Cost to serve as a strategic decision variable in the design of strategies as regards emerging marketing channels (Spanish)

Cost to serve as a strategic decision variable in the design of strategies as regards emerging marketing channels (Spanish)

By: Christopher Mejía Argueta

October 3, 2015

  • Author(s):
    Mejia-Argueta, C. & Higuita-Salazar, C.

  • Appeared In: Estudios Gerenciales
  • Volume: 31, 2015
  • Issue: 134
  • Pages: 50 – 61


  • The objective of this paper is to compare different traditional approaches about the cost analysis for emerging markets in order to identify gaps and opportunities related to cost-to-serve. The results show that no particular methodology exists for emerging markets, and there is no a robust analysis to define the profitability for customers, segments, or products. There is a clear gap because the definition of service strategies does not match the needs expressed by clients. A final table is introduced as a conclusion, showing the methodologies with the activities considered by them, as well as the opportunities, strengths and weaknesses.


Christopher Mejía Argueta

Christopher Mejía Argueta is a Postdoctoral fellow in the Industrial Engineering and Innovation Sciences department at Eindhoven University of Technology (TU/e) in the Netherlands. Prior to joining TU/e, he was the academic leader at the Center for Latin-American Logistics Innovation (CLI) from the MIT SCALE Network in Bogota where he developed dozens of projects with industry, research centers and Latin-American universities related to disaster response, urban logistics, supply chain strategy, packaging, transportation, multicriteria decision making and last-mile delivery in emerging markets.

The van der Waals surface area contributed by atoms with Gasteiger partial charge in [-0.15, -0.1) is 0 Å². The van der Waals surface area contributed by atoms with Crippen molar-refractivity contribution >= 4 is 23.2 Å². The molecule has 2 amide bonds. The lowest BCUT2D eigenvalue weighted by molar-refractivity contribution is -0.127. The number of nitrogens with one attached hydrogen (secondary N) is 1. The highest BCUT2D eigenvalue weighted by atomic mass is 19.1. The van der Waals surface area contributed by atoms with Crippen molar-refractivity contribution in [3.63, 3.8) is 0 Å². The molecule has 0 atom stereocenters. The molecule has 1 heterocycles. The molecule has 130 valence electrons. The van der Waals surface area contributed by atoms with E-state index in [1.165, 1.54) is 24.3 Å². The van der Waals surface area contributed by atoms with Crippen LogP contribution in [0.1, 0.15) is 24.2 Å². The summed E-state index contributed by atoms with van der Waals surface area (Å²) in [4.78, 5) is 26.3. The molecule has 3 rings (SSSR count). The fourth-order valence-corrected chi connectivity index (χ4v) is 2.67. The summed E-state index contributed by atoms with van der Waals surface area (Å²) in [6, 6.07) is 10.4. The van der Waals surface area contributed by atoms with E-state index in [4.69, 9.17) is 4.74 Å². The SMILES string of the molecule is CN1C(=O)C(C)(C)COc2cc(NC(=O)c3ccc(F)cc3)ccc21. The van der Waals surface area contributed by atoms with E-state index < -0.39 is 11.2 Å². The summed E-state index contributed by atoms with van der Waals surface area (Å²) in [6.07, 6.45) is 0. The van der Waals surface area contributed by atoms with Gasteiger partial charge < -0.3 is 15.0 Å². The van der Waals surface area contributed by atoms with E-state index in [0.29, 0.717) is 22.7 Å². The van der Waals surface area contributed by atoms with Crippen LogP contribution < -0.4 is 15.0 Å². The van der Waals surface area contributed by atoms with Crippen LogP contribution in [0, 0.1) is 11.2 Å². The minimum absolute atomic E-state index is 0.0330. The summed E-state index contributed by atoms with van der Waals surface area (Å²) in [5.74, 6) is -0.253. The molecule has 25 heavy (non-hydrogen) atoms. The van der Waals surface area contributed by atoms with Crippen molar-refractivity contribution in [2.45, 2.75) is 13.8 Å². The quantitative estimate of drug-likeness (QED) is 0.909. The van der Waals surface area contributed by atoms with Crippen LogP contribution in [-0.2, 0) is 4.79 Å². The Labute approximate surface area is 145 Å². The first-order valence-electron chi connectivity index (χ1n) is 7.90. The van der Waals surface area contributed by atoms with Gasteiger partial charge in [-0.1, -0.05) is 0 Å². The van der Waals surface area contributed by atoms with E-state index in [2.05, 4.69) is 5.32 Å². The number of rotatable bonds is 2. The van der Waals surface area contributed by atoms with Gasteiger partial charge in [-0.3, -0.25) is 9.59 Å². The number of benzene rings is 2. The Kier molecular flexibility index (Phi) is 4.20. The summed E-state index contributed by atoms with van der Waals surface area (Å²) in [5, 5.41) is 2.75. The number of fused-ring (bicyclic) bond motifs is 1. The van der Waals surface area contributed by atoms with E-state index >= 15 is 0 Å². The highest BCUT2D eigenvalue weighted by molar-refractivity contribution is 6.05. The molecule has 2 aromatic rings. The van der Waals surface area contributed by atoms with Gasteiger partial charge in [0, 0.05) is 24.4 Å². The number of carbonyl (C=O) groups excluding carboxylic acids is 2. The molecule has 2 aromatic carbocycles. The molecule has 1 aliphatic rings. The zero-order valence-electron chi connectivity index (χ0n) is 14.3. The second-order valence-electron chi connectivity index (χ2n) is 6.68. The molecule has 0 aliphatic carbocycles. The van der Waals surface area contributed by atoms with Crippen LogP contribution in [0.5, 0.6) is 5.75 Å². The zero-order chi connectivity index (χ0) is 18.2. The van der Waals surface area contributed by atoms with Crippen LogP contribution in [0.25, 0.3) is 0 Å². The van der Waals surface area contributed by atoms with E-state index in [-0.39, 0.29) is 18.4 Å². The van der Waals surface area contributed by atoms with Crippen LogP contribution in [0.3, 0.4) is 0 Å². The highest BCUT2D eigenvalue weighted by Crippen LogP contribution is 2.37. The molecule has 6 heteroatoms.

He holds a MSc. (2009) and a PhD. (2013) in Industrial Engineering from Tecnologico de Monterrey (Mexico) where he carried out research at the Industrial Engineering Research Center and at the Trade and Logistics Innovation Center (ITESM-Georgia Tech alliance). During his graduate studies, he analyzed logistic operations in intermodal transportation networks for the importation of spare parts by using multicriteria optimization, he developed a research regarding workforce optimization at Hewlett-Packard Laboratories in Palo Alto and his PhD research work (resulting from a stay at UPC/Universidad de Malaga in Spain) tackled integrated humanitarian logistic operations during the preparation and response phases for frequent floods via multicriteria optimization, heuristics and geographic information systems.

Christopher has given talks for different topics related to applied research, innovation and supply chain management to practitioners, governmental authorities, undergraduate and graduate students in Latin America. He is also an active participant at academic conferences especially in POMS, INFORMS, IFORS, APMOD, MCDM and MIT SCALE. Christopher is referee for a set of Latin-American journals and international journals such as European Journal of Operational Research and Transportation Research in which he has published his research. Additionally he is an associate researcher at CLI and he also serves as a consultant for some governmental committees.